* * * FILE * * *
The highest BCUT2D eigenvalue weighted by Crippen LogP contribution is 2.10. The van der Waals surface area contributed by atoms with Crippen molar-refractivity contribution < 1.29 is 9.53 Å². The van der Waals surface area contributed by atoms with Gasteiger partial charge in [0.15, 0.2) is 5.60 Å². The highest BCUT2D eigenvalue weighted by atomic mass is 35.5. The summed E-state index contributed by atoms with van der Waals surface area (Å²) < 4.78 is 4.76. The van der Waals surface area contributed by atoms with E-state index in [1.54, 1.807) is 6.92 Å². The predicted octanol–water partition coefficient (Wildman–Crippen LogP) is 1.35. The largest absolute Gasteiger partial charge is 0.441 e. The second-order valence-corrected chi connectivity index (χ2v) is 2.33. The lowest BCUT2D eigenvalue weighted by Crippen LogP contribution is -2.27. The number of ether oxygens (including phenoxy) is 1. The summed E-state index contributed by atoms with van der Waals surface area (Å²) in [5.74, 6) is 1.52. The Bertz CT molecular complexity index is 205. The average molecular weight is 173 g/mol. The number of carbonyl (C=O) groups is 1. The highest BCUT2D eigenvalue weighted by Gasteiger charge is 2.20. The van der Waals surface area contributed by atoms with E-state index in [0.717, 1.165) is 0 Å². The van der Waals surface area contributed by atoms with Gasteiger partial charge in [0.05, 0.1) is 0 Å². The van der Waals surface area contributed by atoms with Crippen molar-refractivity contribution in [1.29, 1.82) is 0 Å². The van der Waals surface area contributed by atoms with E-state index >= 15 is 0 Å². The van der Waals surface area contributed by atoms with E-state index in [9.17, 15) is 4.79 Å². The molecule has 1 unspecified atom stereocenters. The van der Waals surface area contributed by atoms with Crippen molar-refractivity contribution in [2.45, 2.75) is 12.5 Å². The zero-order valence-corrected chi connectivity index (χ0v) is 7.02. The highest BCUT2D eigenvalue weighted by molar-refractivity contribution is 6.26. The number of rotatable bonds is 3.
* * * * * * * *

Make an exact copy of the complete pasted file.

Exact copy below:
The highest BCUT2D eigenvalue weighted by Crippen LogP contribution is 2.10. The van der Waals surface area contributed by atoms with Crippen molar-refractivity contribution < 1.29 is 9.53 Å². The van der Waals surface area contributed by atoms with Gasteiger partial charge in [0.15, 0.2) is 5.60 Å². The highest BCUT2D eigenvalue weighted by atomic mass is 35.5. The summed E-state index contributed by atoms with van der Waals surface area (Å²) < 4.78 is 4.76. The van der Waals surface area contributed by atoms with E-state index in [1.54, 1.807) is 6.92 Å². The predicted octanol–water partition coefficient (Wildman–Crippen LogP) is 1.35. The largest absolute Gasteiger partial charge is 0.441 e. The second-order valence-corrected chi connectivity index (χ2v) is 2.33. The lowest BCUT2D eigenvalue weighted by Crippen LogP contribution is -2.27. The number of ether oxygens (including phenoxy) is 1. The summed E-state index contributed by atoms with van der Waals surface area (Å²) in [5.74, 6) is 1.52. The Bertz CT molecular complexity index is 205. The average molecular weight is 173 g/mol. The number of carbonyl (C=O) groups is 1. The highest BCUT2D eigenvalue weighted by Gasteiger charge is 2.20. The van der Waals surface area contributed by atoms with E-state index in [0.717, 1.165) is 0 Å². The van der Waals surface area contributed by atoms with Gasteiger partial charge in [0.05, 0.1) is 0 Å². The van der Waals surface area contributed by atoms with Crippen molar-refractivity contribution in [1.29, 1.82) is 0 Å². The van der Waals surface area contributed by atoms with E-state index >= 15 is 0 Å². The van der Waals surface area contributed by atoms with E-state index in [9.17, 15) is 4.79 Å². The molecule has 1 unspecified atom stereocenters. The van der Waals surface area contributed by atoms with Crippen molar-refractivity contribution in [2.45, 2.75) is 12.5 Å². The zero-order valence-corrected chi connectivity index (χ0v) is 7.02. The highest BCUT2D eigenvalue weighted by molar-refractivity contribution is 6.26. The number of rotatable bonds is 3.